Wednesday, January 20, 2010

Prologue

I’m precocious and a bit of a dreamer; at least that is what my foster parents and teachers used to say. I don't think they necessarily meant it as a compliment. But never in my wildest dreams did I ever dream this kind of nightmare would come true. Oh sure, who hasn’t dreamed that some crazy thing would come along and Mad Max would rule the world? But for real?! No, this kind of stuff was only supposed to happen in books and in movies; or if it did happen it was supposed to be far in the future and happen to some other more deserving people. It was never supposed to happen to me.

I’m half-way not even sure why I’m writing except that it gives me something to do while I wait out the rain. I mean, if I’m going to be stuck in this stupid storage building I gotta do something to keep from freaking out. When I’m walking I’m too busy keeping my feet from tripping over stuff and too tired from carrying this big backpack to really think about all the junk that has happened. But now that I don’t have that to keep me busy it’s real easy to get scared. I had enough of that yesterday trying to avoid those creeps that were probably only after you know what.

That stupid grief counseling that the court mandated I go to gave me the idea. It isn’t that the counseling was stupid but it sure seemed like some of the counselors were. For a while afterwards I was a real brat and the counselors only made me feel like being brattier. Is brattier even a word? Geez I miss spell check. And my laptop. Writing by hand stinks.

Anyway some of the counselors always struck me as being so holier than thou. When I would get mad after listening to them lecture me about my “behavioral problems” I would ask them what their loss had been that gave them the right to tell me how I should be acting. They would answer, “We aren’t here to talk about me. We are here to help you.” That was nothing more than adult doublespeak that said they hadn’t ever experienced anything like I was going through but that they still knew what was best for me … even though nine times out of ten they didn’t know jack.

But there was this one guy. He was kinda young but old enough that he didn’t do the stupid fake “friend” thing. He knew what loss really was. His dad died during the First Gulf War and he lost a brother in Afghanistan. But he wasn’t anti-military or anything which was good because my Dad had been military. Mr. Kramer … that was the guy’s name … is the one that talked me into starting a journal. He said that a journal was kind of like a dumping ground for stuff that builds up inside you. It gives you a place to take it out and examine it to make sure what you are feeling is for real or gives you a place to put down things you don’t want to forget. I really liked him but not the way all the other staff thought I did. It was more he was a person I could respect because his opinions and suggestions were based on real life and not something that he got out of a book. He understood in a way all those other jokers didn’t. The administration in its great and infinite wisdom was suspicious because my chart showed I was improving with him when I never did with any of the other schmucks so of course they reassigned me to some other counselor that didn’t have a clue what to do with me or for me. Then they spent weeks trying to figure out if there had been an “inappropriate counselor-client relationship” between me and Mr. Kramer. I really wanted to make a stink but I was afraid to make things harder on Mr. Kramer than they already were. Talk about a bunch of jerks. He finally had to quit and go to work someplace else. Just one more loss in my life and it only made me hate that stupid counseling center even more.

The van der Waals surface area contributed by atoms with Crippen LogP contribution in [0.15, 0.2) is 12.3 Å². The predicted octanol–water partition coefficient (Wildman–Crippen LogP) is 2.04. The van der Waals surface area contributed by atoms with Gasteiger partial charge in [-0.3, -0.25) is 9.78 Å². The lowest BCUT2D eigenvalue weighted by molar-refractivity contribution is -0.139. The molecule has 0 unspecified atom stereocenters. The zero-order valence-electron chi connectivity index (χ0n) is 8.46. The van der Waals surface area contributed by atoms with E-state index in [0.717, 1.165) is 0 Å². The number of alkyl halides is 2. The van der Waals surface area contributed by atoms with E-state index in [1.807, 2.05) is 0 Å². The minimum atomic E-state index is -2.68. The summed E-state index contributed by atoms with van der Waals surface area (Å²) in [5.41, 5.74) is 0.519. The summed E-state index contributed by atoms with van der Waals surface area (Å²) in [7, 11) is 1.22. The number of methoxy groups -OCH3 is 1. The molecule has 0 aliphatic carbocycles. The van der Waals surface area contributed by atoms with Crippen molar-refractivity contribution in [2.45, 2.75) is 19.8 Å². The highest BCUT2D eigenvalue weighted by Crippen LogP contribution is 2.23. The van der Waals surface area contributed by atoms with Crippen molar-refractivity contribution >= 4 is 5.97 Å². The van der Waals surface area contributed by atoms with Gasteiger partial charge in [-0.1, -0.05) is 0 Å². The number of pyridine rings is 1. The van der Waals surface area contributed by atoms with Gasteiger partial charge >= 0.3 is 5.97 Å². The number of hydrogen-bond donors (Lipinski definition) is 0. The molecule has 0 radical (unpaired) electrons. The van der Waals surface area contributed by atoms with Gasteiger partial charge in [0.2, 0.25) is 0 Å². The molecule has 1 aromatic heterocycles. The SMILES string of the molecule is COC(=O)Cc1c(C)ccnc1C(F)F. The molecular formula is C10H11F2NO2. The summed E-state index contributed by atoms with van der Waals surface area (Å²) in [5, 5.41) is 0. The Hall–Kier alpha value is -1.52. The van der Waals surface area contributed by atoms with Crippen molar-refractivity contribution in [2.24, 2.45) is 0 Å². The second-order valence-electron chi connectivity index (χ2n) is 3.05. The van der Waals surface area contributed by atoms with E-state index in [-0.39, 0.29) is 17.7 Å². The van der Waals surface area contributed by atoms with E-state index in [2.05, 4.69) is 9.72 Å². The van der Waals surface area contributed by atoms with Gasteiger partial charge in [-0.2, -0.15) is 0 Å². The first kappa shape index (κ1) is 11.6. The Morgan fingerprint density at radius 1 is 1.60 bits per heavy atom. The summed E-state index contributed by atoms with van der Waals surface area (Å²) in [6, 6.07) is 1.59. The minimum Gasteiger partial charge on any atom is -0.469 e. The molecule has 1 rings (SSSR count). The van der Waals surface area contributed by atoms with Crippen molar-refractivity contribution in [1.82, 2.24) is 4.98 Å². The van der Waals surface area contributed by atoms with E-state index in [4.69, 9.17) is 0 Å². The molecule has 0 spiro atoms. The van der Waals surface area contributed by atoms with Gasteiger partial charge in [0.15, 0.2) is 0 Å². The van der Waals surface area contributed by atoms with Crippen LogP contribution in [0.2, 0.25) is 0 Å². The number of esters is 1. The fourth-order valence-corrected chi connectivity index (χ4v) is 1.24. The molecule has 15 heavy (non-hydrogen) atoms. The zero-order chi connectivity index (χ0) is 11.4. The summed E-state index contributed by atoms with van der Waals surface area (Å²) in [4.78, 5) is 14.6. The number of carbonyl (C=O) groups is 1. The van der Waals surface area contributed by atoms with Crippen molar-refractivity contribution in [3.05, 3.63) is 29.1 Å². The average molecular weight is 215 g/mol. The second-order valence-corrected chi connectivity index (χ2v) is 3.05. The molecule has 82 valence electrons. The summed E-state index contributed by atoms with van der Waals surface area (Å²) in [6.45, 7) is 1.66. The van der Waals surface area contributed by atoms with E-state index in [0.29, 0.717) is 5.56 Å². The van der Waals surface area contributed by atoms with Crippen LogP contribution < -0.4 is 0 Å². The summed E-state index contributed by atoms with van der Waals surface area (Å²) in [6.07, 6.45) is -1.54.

When I was accepted to the IB program at the highschool I was finally able to stop going to “counseling.” They called me “cured” and I called me tired of talking about my feelings to other people that didn’t have a clue. Either way we were all off the hook and could go back to our regularly scheduled programming. But the journal idea is a good one. It helped me then so I hope this one helps me now.

After I made my decision to hit the road I read that old journal. I can’t believe I kept it all that time; it sure was a pain to keep hidden from the other kids. It was kind of like a security blanket I guess. But so many other awful things have happened that those feelings weren’t security anymore; they felt like a weight and I had to decide to dump them to make room for all the other things going on. One of the hardest things I’ve ever done, next to burying my family, was burning that journal. I read it one more time, put a match to it and then gave it its own burial in a hole I dug in one of the flower beds that surrounds the building where all us kids were being warehoused.

So here goes. First you are supposed to identify yourself and take ownership. That sounds stupid but I guess it would be more stupid to not do it that way.

My name is Kiri Michelle Snow, I’m sixteen years old and the world as I knew it has come to an end.

2 comments:

  1. Kathy, I just wanted to thank you for posting this story here. I started to read it at the Tree but was banned and got to read the first few chapters. If the site counter goes up a lot, it's because I come back all during the day to see if you've added any chapters! LOL Great story, as always. I sent the links to this and your other Blog story to friends to read. They liked them too. Again, I say you should be published. Thanks again. Gen

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  2. I've just been directed here as a place to find good female written PA work. Great start here and I look forwarding to much enjoyable reading.

    Thank you for taking time out to write these.

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